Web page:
One of them


When I last came through Irish Customs after my trip to Newfoundland in October, the officer took a look at my passport and residency card and said, “Ah, you’re one of us for a while.”

It made me smile. It was the first cheery response I’d had during my time in Ireland so far. Other officers had asked why I came back after being in Canada and one of them poked fun at the fact I was working for a boring old state organisation. But this guy made me think, yes I am one of you for a while.

Over the past 10 months, I’ve tried to adapt to life in a small rural town outside Dublin, faced a few red tape dramas and worked with an Irish company that has been around for 80+ years and is a household name. I’ve hosted a Paddy’s Day weekend complete with a roast dinner, watched Brian O’Driscoll play his last home game and attended networking events where I met some of the people who are giving entrepreneurship a fair go on the Emerald Isle.

This past month I’ve spent the majority of my time in Galway as we have an ill family member. I’ve been back to cafe hopping to work remotely in between hospital visits, while I try to ward off the damp and wet Atlantic weather. To top it all off, our car engine seized one day while we made our way to the hospital. We bought it in March and without warning one morning, it just spluttered and stopped. So we pushed it to the side of the road and started walking up the N17 in the sideways rain, hailing a bus after 40 minutes, soaking wet. We are back on the public transit bandwagon again, just in time for winter!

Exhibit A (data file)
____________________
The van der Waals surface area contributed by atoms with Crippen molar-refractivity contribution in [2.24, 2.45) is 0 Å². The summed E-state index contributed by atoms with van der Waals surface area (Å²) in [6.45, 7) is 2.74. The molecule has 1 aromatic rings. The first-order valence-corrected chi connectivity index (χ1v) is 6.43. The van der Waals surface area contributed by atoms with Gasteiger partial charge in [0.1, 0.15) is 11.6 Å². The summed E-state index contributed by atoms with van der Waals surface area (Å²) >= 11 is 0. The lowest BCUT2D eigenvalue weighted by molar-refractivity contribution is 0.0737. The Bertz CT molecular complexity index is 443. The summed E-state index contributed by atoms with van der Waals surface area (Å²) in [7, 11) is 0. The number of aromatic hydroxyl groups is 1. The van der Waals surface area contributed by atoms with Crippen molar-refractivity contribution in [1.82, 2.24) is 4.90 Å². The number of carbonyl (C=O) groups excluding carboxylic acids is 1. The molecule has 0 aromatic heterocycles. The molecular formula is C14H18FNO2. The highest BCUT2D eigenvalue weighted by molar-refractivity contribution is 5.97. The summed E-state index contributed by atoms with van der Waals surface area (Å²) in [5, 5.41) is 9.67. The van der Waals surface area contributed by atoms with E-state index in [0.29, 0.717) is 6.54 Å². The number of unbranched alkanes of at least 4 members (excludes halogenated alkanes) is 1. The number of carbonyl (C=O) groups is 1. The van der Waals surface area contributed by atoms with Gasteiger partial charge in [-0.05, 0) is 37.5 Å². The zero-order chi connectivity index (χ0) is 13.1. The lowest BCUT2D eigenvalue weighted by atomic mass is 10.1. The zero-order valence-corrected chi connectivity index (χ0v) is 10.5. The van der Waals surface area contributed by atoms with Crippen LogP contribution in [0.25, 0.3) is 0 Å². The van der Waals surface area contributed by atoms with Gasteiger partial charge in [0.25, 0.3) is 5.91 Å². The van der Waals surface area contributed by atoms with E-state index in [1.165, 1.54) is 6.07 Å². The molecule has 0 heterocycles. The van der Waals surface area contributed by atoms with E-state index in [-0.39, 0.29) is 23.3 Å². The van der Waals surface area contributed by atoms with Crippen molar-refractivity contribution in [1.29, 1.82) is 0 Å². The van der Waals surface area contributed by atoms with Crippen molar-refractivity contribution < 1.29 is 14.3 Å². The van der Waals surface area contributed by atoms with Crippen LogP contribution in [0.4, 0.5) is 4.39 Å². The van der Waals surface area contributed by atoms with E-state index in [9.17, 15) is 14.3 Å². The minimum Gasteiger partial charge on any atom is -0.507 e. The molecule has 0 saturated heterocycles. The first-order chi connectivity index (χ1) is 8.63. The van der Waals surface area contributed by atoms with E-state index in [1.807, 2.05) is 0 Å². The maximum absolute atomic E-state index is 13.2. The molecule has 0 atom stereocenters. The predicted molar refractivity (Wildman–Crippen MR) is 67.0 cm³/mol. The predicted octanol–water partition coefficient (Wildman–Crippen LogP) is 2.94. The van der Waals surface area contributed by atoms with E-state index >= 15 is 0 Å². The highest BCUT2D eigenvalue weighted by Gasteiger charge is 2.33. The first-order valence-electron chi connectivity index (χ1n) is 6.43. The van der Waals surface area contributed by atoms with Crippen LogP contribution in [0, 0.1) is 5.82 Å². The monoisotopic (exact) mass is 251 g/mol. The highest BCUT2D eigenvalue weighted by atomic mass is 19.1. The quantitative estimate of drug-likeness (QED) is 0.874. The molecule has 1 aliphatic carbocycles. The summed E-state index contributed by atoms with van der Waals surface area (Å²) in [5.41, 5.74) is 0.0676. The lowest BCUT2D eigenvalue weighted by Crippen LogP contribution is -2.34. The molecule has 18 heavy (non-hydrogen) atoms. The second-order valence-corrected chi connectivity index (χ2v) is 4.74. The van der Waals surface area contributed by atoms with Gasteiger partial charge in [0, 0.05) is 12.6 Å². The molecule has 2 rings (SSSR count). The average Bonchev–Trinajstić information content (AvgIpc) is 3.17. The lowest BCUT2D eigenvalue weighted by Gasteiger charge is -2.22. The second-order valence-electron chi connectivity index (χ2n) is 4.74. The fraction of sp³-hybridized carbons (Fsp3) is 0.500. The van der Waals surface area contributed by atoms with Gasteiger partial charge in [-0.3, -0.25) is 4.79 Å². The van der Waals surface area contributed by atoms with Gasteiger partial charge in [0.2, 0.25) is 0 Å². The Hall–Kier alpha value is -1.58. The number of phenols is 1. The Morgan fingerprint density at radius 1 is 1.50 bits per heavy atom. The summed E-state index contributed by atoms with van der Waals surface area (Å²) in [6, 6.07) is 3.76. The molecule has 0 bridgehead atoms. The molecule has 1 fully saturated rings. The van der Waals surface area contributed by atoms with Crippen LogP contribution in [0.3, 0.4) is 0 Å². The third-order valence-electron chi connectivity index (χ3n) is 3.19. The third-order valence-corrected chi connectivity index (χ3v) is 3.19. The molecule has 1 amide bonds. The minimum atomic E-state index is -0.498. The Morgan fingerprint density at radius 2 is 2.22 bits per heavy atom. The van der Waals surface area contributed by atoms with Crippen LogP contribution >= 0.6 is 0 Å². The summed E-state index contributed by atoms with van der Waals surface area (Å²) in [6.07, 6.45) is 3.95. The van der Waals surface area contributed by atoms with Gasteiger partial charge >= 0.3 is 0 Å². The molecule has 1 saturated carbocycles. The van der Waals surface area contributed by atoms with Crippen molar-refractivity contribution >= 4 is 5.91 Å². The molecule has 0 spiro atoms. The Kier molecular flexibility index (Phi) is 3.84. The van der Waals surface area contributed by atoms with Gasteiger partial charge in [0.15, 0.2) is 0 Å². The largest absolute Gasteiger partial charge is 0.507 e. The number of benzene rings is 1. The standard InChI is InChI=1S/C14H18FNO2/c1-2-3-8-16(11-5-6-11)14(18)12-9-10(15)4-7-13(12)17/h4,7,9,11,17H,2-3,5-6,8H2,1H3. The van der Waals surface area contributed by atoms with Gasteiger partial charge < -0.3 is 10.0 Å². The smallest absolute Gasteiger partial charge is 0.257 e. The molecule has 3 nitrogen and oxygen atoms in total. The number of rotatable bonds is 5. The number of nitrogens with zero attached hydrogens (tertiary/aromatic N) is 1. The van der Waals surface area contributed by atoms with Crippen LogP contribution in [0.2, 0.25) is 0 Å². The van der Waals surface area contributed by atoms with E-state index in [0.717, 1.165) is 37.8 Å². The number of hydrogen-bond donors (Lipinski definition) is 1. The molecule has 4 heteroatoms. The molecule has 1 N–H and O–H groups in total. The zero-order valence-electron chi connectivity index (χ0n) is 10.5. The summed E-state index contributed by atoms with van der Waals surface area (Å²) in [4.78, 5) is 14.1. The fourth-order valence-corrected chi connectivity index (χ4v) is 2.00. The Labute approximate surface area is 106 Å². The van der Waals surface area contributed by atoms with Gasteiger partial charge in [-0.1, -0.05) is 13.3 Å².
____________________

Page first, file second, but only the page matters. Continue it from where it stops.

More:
It’s been a challenging four weeks to say the least. But something funny has happened along the way. With all of the time we’ve been spending in Galway, the hubby was able to help his brother get started on building a fence and finishing up a few jobs around his house. I’ve gotten to catch up with our relatives down the road, as you can’t go for a walk without popping in at houses along the way. We’ve taken walks around Salthill where we were married, trying to clear our heads with the view. Both of our work colleagues have been more than understanding, enabling us to work flexible hours and offering support whenever they can. And the hospital staff have been friendly and accommodating, never enforcing strict visiting times. I can’t count on both hands how many offers of assistance the family has had.


As we head towards the holiday season and the start of another year, it’s made us contemplate our time in Ireland and what the future may hold. This past year has had its ups and downs, with us missing our life and friends in Brisbane and the tropical climate. But looking back, if we were in Australia we would have missed out on so many moments with family and friends in Ireland and Canada. These things have always been important to us but an illness puts a different focus on elements and events that seemed insignificant before.

I may not be Irish, fully integrated into society or quite settled yet, but I am proud to be one of them for a while.

Published by Amy Maureen Lynch

Over the past decade, Amy Maureen Lynch has negotiated remote work arrangements, freelance client work and validated business ideas, in between living and working in Canada, Europe and Australia (and having three kids). She writes about travel, international family life, creativity and flexible work on her blog, where you can read about her experiences bringing her children into business settings and access flexible and remote work resources to help you navigate the future of work: She produces and hosts the Mixing Babies And Business™ Podcast, parent-friendly professional development events, digital resources and advises others on creating inclusive and flexible work solutions at: Amy’s first book, Startup Blogging: Validate A Business Idea and Build Your Audience, is based on her journey as a blogger, writer, founder and parent to date.

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